Electronic Art + Design covers a wide range of faculty and student practices, but they all share an emphasis on hybrid methods that integrate computation with other media, that are critically engaged with key cultural issues, and that participate in shaping the “designed’” aspects of our world.
At the graduate level, we avoid the formal separation between “new” and “traditional” media that has arisen in some programs, feeling that the differences between these practices are often less important than they are made to seem through the constant hyping of new technologies. In the Art department, EAD students work side by side with graduate students in all areas of contemporary art practice, creating a fruitful conversation in which Foucault and Flusser, Haraway and Hayles are all part of the mix.
Undergraduates do not have to declare a major in this area to take courses; in fact, they are encouraged to take EAD courses side by side with video, installation, sculpture, music, and so on. Through immersion in the principles of information design and programming, students gain the necessary skills to collaborate with innovators from many other fields, putting them in a position to tackle tomorrow’s vital issues. As they move their practice beyond traditional exhibition venues, they are enabled to intervene more directly in the shaping of their culture.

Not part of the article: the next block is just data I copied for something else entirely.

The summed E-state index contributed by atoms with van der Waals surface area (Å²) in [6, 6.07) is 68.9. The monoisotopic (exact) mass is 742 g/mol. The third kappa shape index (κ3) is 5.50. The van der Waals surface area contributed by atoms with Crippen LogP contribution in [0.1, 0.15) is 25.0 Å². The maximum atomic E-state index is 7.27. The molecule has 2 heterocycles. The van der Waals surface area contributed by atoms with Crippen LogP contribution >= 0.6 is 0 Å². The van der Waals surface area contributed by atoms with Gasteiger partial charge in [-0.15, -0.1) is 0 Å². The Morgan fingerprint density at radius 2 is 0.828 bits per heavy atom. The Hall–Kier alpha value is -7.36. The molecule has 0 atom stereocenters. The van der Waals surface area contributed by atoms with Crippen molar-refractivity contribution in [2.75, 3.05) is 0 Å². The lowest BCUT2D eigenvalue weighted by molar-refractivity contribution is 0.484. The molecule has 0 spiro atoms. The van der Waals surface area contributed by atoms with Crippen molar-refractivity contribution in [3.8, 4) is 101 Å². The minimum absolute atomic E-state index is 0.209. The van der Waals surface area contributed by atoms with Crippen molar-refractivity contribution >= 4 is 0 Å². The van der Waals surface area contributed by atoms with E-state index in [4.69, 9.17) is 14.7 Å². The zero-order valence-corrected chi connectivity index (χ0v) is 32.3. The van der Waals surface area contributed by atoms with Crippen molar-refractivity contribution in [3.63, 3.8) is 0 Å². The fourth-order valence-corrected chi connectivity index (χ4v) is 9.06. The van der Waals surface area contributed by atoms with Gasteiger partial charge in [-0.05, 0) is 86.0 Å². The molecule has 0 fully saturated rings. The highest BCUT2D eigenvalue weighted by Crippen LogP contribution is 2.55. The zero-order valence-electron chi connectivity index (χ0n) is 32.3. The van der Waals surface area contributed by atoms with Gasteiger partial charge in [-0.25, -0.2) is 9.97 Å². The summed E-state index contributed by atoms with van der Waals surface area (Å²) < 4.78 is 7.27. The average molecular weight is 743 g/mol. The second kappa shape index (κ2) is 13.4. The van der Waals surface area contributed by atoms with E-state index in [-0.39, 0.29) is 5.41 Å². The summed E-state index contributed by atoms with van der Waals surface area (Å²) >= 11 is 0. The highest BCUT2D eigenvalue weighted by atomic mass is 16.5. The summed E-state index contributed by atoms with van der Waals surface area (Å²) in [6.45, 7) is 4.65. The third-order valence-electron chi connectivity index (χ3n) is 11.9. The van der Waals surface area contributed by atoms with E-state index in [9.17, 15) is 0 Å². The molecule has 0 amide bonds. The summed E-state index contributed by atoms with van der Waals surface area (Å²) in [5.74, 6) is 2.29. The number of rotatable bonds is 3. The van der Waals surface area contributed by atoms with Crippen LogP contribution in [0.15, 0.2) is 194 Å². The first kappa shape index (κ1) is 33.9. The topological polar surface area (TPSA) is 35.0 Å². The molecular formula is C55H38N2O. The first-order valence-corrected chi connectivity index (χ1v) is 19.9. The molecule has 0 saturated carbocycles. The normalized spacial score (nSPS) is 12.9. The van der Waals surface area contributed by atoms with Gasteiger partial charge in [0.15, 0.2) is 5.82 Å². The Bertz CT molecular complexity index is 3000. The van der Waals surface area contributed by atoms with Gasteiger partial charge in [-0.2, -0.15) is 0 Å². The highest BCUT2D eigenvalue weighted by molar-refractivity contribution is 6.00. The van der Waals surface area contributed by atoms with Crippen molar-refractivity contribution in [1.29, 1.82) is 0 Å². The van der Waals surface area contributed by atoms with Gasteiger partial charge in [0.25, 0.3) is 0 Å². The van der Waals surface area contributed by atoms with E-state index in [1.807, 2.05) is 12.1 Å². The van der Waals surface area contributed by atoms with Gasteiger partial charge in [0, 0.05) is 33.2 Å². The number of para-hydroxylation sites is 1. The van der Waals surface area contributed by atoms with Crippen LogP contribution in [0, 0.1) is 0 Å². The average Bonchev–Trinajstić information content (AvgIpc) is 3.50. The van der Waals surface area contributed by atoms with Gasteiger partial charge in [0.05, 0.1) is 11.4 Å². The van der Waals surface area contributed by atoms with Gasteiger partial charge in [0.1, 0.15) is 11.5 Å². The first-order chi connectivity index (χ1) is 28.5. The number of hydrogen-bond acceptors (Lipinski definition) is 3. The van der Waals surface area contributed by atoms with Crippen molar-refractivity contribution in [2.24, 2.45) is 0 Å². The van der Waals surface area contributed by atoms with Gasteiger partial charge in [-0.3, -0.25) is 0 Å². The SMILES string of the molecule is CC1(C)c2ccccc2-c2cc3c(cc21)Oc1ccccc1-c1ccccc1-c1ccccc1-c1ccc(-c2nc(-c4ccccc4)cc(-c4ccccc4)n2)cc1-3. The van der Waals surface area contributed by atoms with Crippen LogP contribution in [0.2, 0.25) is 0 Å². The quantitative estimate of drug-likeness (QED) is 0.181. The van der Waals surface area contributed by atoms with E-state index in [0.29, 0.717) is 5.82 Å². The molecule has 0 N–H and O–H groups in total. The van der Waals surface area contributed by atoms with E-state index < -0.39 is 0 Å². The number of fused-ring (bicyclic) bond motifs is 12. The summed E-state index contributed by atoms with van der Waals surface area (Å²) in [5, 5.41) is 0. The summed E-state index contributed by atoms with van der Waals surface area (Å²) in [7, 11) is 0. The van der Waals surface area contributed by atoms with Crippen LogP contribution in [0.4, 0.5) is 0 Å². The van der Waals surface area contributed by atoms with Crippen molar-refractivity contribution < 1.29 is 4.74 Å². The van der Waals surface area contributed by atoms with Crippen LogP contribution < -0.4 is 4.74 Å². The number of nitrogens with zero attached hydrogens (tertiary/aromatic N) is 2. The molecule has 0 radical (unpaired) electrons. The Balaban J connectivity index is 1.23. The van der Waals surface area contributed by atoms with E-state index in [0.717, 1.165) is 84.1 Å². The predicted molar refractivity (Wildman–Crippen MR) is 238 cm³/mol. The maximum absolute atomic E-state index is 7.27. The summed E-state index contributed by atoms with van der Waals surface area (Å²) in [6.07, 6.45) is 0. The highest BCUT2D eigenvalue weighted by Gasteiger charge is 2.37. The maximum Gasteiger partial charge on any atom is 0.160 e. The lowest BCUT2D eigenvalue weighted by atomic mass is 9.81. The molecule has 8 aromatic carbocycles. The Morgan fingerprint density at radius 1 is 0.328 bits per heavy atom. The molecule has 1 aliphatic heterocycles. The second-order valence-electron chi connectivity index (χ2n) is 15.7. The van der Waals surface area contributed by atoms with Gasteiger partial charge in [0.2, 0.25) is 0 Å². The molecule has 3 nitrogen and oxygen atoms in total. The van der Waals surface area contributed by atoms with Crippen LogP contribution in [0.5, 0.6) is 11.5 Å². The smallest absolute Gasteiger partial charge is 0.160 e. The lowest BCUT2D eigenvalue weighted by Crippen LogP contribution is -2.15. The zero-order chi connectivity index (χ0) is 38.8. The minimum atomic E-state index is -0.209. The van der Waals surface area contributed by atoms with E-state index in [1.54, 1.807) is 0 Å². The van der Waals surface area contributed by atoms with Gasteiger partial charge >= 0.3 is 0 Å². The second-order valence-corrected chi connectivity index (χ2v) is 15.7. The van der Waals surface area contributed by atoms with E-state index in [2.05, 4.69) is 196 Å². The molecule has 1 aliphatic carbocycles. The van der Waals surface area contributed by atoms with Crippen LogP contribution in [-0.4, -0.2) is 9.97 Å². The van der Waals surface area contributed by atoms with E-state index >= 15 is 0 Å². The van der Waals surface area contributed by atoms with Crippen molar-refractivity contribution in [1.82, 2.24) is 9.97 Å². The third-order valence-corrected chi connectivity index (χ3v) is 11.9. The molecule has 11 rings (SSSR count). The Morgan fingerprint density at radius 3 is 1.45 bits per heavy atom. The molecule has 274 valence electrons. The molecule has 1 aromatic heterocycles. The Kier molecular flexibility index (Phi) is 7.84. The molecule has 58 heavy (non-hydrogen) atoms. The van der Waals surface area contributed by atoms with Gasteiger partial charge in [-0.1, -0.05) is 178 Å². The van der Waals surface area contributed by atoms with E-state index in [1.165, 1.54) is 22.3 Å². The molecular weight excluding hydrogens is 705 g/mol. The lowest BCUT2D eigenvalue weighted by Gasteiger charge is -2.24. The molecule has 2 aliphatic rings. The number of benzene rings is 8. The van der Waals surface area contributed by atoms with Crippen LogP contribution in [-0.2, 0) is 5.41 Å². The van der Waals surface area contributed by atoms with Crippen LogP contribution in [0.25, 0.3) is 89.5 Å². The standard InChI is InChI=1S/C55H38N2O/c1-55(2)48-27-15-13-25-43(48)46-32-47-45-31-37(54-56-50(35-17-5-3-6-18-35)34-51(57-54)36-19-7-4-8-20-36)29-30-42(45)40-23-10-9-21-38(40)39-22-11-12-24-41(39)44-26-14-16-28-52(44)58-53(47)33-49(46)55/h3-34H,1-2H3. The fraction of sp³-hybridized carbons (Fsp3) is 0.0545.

To help students plan their curriculum, the EAD area of the Art department is in the process of developing a formal undergraduate Specialization as well as informal tracks, each focusing on a different subset of practices and outcomes. Informal tracks include Game Culture and Technology, Media Design for Print and Web, Interactive Art and Installation, Electronic Narrative, and Tactical Media. Suggested course groupings for these tracks can be found on this site under “Course Plans.”
EAD students may also be interested in the school’s Digital Arts Minor—many UCI students who major in Art minor in Digital Arts. For more information, check out the Digital Arts Minor website.